Join Kevin Skoglund for an in-depth discussion in this video Using the exercise files, part of Ruby on Rails 4 Essential Training.
If you are a premium member of the lynda.com training library, you will have access to the exercise files that are used throughout this title. The exercise files for this title are arranged by chapter and by movie and you can find the exercise files that correspond to the movie that you're watching by first looking for the chapter number and then the movie number. In order to make use of the exercise files, you'll also want to make sure that you first install the software, as shown in chapters two and three, which is Ruby, RubyGems, Ruby on Rails, and MySQL.
Once you're confident that you have everything installed, then you will want to copy the folder of exercise files into your web directory or another convenient location. It's always a good idea to make a copy, so that you'll still have the original to refer back to if you make changes. On my Mac, I'm going to put those into my sites directory, which is inside my user directory, and which we created during the installation chapter. I'll open that up, and then, I'll option drag over the exercise files to create a new copy. Now, your files will be the same as mine at the start of the movie, and you'll be able to work right along with me.
Don't forget that you can also use the exercise files, to check your work as you go along. Beginning in chapter six we'll be incorporating a database into our project. An for the exercise files to work, your database needs to match what the files expect. After moving the files to the correct location, you will want to make sure that you have a database created. An if you set a different database password than I did, change your configdatabase.yml file, to use your password instead of mine. Then, go to your command line. And navigate to the root of your application.
From there you can run rake space o t l colon import. To run an import script which will import the data the code needs. That I'll be using in the movie. Emoarding can aslo be useful if you do a lot of experimenting on your own, but then want to get your data back in sync with mine. The script will walk you through the process, with a series of prompts. If in doubt, you should be able to select the default option, for each one of those. Yes, I do want to proceed. I know I will be wiping out existing database data. I could hit Return to except local host as my, host name.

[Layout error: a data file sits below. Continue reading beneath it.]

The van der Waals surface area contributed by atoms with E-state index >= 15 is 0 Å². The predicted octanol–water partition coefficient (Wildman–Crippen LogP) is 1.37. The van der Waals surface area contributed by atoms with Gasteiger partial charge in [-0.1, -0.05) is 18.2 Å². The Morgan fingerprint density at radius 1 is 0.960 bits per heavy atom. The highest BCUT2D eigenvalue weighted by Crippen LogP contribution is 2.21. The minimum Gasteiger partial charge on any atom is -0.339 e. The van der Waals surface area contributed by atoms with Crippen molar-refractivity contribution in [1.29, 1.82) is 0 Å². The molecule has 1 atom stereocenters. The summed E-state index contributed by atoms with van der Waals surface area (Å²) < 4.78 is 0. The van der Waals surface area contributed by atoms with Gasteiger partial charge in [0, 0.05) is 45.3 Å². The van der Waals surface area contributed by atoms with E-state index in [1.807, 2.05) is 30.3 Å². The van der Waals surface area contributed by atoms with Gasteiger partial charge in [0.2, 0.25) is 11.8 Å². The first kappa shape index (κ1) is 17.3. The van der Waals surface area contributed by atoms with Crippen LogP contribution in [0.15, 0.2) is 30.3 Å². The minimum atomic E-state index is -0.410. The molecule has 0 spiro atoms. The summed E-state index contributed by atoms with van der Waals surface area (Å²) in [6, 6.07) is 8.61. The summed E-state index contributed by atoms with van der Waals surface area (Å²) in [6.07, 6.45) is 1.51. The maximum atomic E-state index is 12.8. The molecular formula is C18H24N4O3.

I can hit return to accept simple_cms_development if that's the name of my database and if the username used to connect to the database is simple_cms then I can hit return again. And then the import file path should be inside those exercise files at that location. Inside the database folder inside the file called simple_cms_development.sql. Once you get there you'll want to type in your password. And then it says import complete. Now both your files and your database will be in sync with mine and you'll be ready to follow along with me.
- Why use Ruby on Rails?
- Installing Ruby on Rails on Mac and Windows
- Rendering templates and redirecting requests
- Generating and running database migrations
- Creating, updating, and deleting records
- Understanding association types
- Using layouts, partials, and view helpers
- Incorporating assets using asset pipeline
- Validating form data
- Authenticating users and managing user access
- Architecting RESTful applications
- Debugging and error handing
Skill Level Beginner
1. What Is Ruby on Rails?
2. Installing Ruby on Rails on a Mac
3. Installing Ruby on Rails on a Windows Machine
4. Getting Started
5. Controllers, Views, and Dynamic Content
6. Databases and Migrations
7. Models, ActiveRecord, and ActiveRelation
9. Controllers and CRUD
10. Layouts, Partials, and View Helpers
13. Data Validation
14. User Authentication
15. Improving the Simple CMS
16. REST and RESTful Routes
17. Debugging and Error Handling
18. Introducing More Advanced Topics
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